Monday, February 25, 2008

Dixie International Tournament, 1963

Australian tennis star Roy Emerson had already cemented his status as one of the top players in the world when in February 1963 he arrived in Tampa with many of the world’s best players for the 36th Dixie International Tennis Championships. Ranked No. 2 in the world behind only the legendary Rod Laver, Emerson highlighted a field that tournament chairman E.C. Smith called “by far the greatest in the history of the tournament. None has been able to compare any others with this one.”

Defending tournament champion Manuel Santana of Spain, one of the top clay court players in the world and the 1961 French Open champion, figured to once again have a decided advantage on the Davis Islands clay. Bob Hewitt and Fred Stolle, both Australian and both future Hall of Famers, added even more depth to the field.

Darlene Hard, America’s best female player, and Brazilian Maria Bueno highlighted the women’s field, along with Leslie Turner of England and Helga Schultze of Germany. Adding some local flavor were Judy Alvarez, a former tournament finalist, and Sandy Warshaw, a former Dixie tournament winner, who under the name Sandra W. Freedman, would become Tampa’s first female mayor in 1987.

Rain and brisk gusts of wind on the first day of the tournament proved symbolic for what turned out to be a tumultuous and unpredictable week of tennis. Thomas Koch, a 17-year-old Brazilian, netted the tournament’s first upset by disposing of fourth-seeded Hewitt, 6-2, 1-6, 6-2, in the opening round. Just a few hours later, Koch defeated University of Miami star Rod Mandelstamm 6-3, 8-6 to reach the quarterfinals.

Armi Neely, Florida’s third-ranked junior player but only a sophomore at Plant High School, had the misfortune of drawing Santana in the first round and took a 6-2, 6-2 defeat.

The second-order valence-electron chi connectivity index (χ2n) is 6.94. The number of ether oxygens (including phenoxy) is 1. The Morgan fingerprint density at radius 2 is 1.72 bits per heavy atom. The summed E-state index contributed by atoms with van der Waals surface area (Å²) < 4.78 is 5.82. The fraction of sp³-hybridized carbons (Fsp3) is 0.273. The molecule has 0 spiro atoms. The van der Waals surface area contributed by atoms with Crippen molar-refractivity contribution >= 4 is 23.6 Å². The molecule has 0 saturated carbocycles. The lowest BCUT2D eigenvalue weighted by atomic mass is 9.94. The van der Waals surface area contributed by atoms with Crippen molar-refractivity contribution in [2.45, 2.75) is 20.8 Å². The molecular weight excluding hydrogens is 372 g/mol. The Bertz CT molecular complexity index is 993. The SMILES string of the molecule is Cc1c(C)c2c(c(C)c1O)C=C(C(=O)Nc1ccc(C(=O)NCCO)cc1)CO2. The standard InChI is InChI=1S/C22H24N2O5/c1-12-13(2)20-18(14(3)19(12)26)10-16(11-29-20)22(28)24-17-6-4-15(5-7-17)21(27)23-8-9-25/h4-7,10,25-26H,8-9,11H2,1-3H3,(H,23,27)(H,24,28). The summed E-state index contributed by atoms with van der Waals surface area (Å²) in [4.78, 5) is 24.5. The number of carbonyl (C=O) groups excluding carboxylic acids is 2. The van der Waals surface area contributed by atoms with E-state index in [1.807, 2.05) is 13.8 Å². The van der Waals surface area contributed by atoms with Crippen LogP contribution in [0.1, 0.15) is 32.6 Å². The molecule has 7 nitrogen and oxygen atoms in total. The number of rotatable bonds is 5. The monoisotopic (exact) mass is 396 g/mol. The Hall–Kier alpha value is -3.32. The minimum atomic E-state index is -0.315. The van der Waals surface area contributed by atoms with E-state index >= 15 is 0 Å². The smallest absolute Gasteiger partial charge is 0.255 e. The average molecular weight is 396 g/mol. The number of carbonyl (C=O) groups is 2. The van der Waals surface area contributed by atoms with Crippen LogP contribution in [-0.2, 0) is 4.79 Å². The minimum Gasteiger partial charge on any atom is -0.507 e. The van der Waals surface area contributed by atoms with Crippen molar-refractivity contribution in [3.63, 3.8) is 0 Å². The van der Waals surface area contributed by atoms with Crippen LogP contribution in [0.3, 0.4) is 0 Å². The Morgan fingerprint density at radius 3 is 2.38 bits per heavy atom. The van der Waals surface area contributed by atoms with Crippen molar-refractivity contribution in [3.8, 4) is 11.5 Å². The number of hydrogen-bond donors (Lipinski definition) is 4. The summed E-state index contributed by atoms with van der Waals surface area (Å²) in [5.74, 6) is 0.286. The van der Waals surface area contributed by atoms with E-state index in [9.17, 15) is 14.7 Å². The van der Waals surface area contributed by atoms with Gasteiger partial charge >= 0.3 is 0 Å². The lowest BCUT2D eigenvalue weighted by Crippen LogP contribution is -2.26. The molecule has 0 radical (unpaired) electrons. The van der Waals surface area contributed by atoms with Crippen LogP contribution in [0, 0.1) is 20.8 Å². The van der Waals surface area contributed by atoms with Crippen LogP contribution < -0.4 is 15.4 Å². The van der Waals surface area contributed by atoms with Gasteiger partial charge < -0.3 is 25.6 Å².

The quarterfinals produced by far the most surprising upset of the entire tournament, when Fred Stolle earned his first career victory over fellow Aussie Roy Emerson, in a 7-9, 6-1, 7-5 decision. Using a devastating backhand passing shot, Stolle kept Emerson, a natural serve-and-volley player, off balance and unable to make himself comfortable at the net. In a back-and-forth third set, it looked as if Emerson might pull away when he took a 3-2 lead. Stolle quickly regained the upper hand, however, and never looked back on his way to the surprise victory.

Gracious in defeat, Emerson refused to blame the loss on a bout of the flu that plagued him coming into the tournament. “It was just a matter of one point here and there that made the difference,” he said. “Fred just played very well.”

Meanwhile, on the women’s side, Sandy Warshaw lost a professional match for the first time in more than two and a half years. Warshaw, who first won the Dixie Tournament as a 17-year-old, dropped her match in straight sets to Elizabeth Starkie of England, 6-2, 6-2.

Physical ailments had derailed Warshaw’s promising junior career in 1961. Following the Dixie match, she seemed resigned to the fact that she might never return to championship form. Warshaw laughed at the thought and said, "I'm a has-been and only going on 20."